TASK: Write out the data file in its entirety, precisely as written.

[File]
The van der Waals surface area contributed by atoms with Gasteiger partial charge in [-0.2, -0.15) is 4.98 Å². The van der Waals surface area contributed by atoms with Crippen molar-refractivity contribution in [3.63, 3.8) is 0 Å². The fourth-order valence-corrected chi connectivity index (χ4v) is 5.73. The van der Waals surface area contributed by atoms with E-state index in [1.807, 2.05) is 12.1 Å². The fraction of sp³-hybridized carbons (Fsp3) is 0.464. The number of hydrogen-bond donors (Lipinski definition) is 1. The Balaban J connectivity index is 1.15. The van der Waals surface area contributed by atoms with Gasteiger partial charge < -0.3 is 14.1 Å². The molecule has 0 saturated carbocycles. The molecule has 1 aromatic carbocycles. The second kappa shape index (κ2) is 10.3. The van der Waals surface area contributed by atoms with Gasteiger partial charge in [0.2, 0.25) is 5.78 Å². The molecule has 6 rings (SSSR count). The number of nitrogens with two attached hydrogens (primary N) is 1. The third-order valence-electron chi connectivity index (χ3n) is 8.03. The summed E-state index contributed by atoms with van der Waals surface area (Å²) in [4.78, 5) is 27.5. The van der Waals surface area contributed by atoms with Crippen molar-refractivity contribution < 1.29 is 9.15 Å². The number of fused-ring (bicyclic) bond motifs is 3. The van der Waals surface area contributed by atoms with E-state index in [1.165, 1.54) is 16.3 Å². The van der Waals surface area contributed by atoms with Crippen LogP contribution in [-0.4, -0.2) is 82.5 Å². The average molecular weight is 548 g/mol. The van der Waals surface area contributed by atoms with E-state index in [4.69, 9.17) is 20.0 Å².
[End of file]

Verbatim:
The van der Waals surface area contributed by atoms with Gasteiger partial charge in [-0.2, -0.15) is 4.98 Å². The van der Waals surface area contributed by atoms with Crippen molar-refractivity contribution in [3.63, 3.8) is 0 Å². The fourth-order valence-corrected chi connectivity index (χ4v) is 5.73. The van der Waals surface area contributed by atoms with E-state index in [1.807, 2.05) is 12.1 Å². The fraction of sp³-hybridized carbons (Fsp3) is 0.464. The number of hydrogen-bond donors (Lipinski definition) is 1. The Balaban J connectivity index is 1.15. The van der Waals surface area contributed by atoms with Gasteiger partial charge < -0.3 is 14.1 Å². The molecule has 0 saturated carbocycles. The molecule has 1 aromatic carbocycles. The second kappa shape index (κ2) is 10.3. The van der Waals surface area contributed by atoms with Gasteiger partial charge in [0.2, 0.25) is 5.78 Å². The molecule has 6 rings (SSSR count). The number of nitrogens with two attached hydrogens (primary N) is 1. The third-order valence-electron chi connectivity index (χ3n) is 8.03. The summed E-state index contributed by atoms with van der Waals surface area (Å²) in [4.78, 5) is 27.5. The van der Waals surface area contributed by atoms with Crippen molar-refractivity contribution < 1.29 is 9.15 Å². The number of fused-ring (bicyclic) bond motifs is 3. The van der Waals surface area contributed by atoms with E-state index in [1.165, 1.54) is 16.3 Å². The van der Waals surface area contributed by atoms with Crippen LogP contribution in [-0.4, -0.2) is 82.5 Å². The average molecular weight is 548 g/mol. The van der Waals surface area contributed by atoms with E-state index in [4.69, 9.17) is 20.0 Å².